Our Future in Nature: Trees, Spirituality, and Ecology

Edmund Barrow

Publisher: Balboa Press Pages: 363 Price: (paperback) $22.99 ISBN: 9781982226633 Reviewed: December, 2019 Author Website: Visit »

While visiting the Holy Land in the 1980s, Edmund Barrow was struck by the importance of trees in the dry, arid country that fostered the development of Islam, Christianity, and Judaism. He returned to Kenya, where he worked as a natural resource manager, and began to study the significance, to indigenous cultures, of groves worldwide that date back thousands of years. Our Future in Nature is the culmination of his lifetime’s research— a book that resembles a well-researched doctoral thesis, with 772 numbered footnotes and dozens more lettered page notes.

Barrow is at his best when sharing his own findings about groves that serve as locations for sacred rituals and house ancestors, spirits, and churches. He catalogues their existence from Namibia to Nepal, Mongolia to California’s redwood forests, and provides fascinating facts about the cultures that protect them. He also outlines the economic, social, and political forces that threaten them, and urges individuals to resist those forces by forming grassroots movements that can reconnect them to nature.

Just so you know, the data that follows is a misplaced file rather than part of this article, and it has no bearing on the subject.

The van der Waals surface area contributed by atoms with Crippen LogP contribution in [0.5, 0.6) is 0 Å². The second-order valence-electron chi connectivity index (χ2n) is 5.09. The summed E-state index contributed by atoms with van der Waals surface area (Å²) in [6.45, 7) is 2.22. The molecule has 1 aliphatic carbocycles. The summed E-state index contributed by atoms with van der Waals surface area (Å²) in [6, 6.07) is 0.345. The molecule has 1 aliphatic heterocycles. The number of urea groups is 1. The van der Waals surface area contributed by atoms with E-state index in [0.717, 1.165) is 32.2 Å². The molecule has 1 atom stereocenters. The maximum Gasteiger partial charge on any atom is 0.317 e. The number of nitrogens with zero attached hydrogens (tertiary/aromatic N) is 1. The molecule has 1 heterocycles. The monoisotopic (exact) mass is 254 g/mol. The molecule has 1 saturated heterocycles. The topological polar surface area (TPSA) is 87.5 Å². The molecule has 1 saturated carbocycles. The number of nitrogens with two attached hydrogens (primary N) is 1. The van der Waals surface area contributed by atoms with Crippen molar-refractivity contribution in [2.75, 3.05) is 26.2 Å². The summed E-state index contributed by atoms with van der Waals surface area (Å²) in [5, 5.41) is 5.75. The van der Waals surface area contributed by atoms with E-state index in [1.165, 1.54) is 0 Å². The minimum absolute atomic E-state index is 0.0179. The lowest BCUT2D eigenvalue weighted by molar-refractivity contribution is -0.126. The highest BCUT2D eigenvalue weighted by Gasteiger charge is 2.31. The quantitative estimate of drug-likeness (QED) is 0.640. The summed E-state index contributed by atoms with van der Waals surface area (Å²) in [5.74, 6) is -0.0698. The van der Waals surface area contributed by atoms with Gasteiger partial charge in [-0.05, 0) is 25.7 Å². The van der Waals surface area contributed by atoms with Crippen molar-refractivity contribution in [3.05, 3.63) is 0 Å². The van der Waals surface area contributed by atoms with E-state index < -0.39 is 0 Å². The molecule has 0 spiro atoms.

So far, so good, but Barrow goes on to bring trees into a larger discussion about war and global climate change. He starts and ends the book with the premise that sacred groves can bring peace to a troubled world and help humans learn to protect Earth. Instead of making his own case, however, he lets others define the issues, reprinting long excerpts by environmentalists such as Aldo Leopold and Rachel Carson, and spiritual leaders like Krishnamurti, Black Elk, and Pope Francis.

Unfortunately, readers looking for tangible solutions won’t find them here. Other than suggesting that we use sacred groves as classrooms for children, Barrow fails to credibly link trees and the geopolitical and economic issues that threaten the planet.

The author’s sentiments about an endangered planet are admirable, but ultimately they dilute the book’s real strength as a contribution to our understanding of the natural world, focused on sacred groves and their role in our collective cultures.

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